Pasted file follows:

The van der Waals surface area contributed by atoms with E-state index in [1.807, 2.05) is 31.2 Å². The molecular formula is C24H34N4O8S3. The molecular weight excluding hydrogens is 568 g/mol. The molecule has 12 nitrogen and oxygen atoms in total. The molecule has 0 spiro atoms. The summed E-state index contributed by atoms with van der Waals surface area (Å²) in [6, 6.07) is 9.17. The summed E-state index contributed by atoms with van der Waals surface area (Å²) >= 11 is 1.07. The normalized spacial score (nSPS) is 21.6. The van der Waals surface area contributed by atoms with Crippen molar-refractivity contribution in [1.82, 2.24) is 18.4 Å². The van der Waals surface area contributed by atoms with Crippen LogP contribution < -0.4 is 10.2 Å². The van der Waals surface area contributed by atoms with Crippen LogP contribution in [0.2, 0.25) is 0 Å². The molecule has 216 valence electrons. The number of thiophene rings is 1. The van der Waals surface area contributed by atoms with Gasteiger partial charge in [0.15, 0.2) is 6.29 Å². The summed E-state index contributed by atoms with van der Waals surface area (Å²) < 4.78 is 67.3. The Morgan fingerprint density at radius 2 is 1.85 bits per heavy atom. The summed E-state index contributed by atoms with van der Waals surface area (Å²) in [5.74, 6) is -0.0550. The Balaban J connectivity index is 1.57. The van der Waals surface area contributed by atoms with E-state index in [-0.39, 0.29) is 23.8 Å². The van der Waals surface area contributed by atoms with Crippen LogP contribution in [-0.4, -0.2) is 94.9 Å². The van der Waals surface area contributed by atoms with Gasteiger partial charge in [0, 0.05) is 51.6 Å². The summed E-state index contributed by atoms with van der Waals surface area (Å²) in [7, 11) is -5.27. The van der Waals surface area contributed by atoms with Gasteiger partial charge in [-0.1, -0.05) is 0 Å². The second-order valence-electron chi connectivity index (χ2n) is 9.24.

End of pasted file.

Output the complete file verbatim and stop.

The van der Waals surface area contributed by atoms with E-state index in [1.807, 2.05) is 31.2 Å². The molecular formula is C24H34N4O8S3. The molecular weight excluding hydrogens is 568 g/mol. The molecule has 12 nitrogen and oxygen atoms in total. The molecule has 0 spiro atoms. The summed E-state index contributed by atoms with van der Waals surface area (Å²) in [6, 6.07) is 9.17. The summed E-state index contributed by atoms with van der Waals surface area (Å²) >= 11 is 1.07. The normalized spacial score (nSPS) is 21.6. The van der Waals surface area contributed by atoms with Crippen molar-refractivity contribution in [1.82, 2.24) is 18.4 Å². The van der Waals surface area contributed by atoms with Crippen LogP contribution < -0.4 is 10.2 Å². The van der Waals surface area contributed by atoms with Crippen LogP contribution in [0.2, 0.25) is 0 Å². The molecule has 216 valence electrons. The number of thiophene rings is 1. The van der Waals surface area contributed by atoms with Gasteiger partial charge in [0.15, 0.2) is 6.29 Å². The summed E-state index contributed by atoms with van der Waals surface area (Å²) < 4.78 is 67.3. The Morgan fingerprint density at radius 2 is 1.85 bits per heavy atom. The summed E-state index contributed by atoms with van der Waals surface area (Å²) in [5.74, 6) is -0.0550. The Balaban J connectivity index is 1.57. The van der Waals surface area contributed by atoms with E-state index in [-0.39, 0.29) is 23.8 Å². The van der Waals surface area contributed by atoms with Crippen LogP contribution in [-0.4, -0.2) is 94.9 Å². The van der Waals surface area contributed by atoms with Gasteiger partial charge in [0, 0.05) is 51.6 Å². The summed E-state index contributed by atoms with van der Waals surface area (Å²) in [7, 11) is -5.27. The van der Waals surface area contributed by atoms with Gasteiger partial charge in [-0.1, -0.05) is 0 Å². The second-order valence-electron chi connectivity index (χ2n) is 9.24.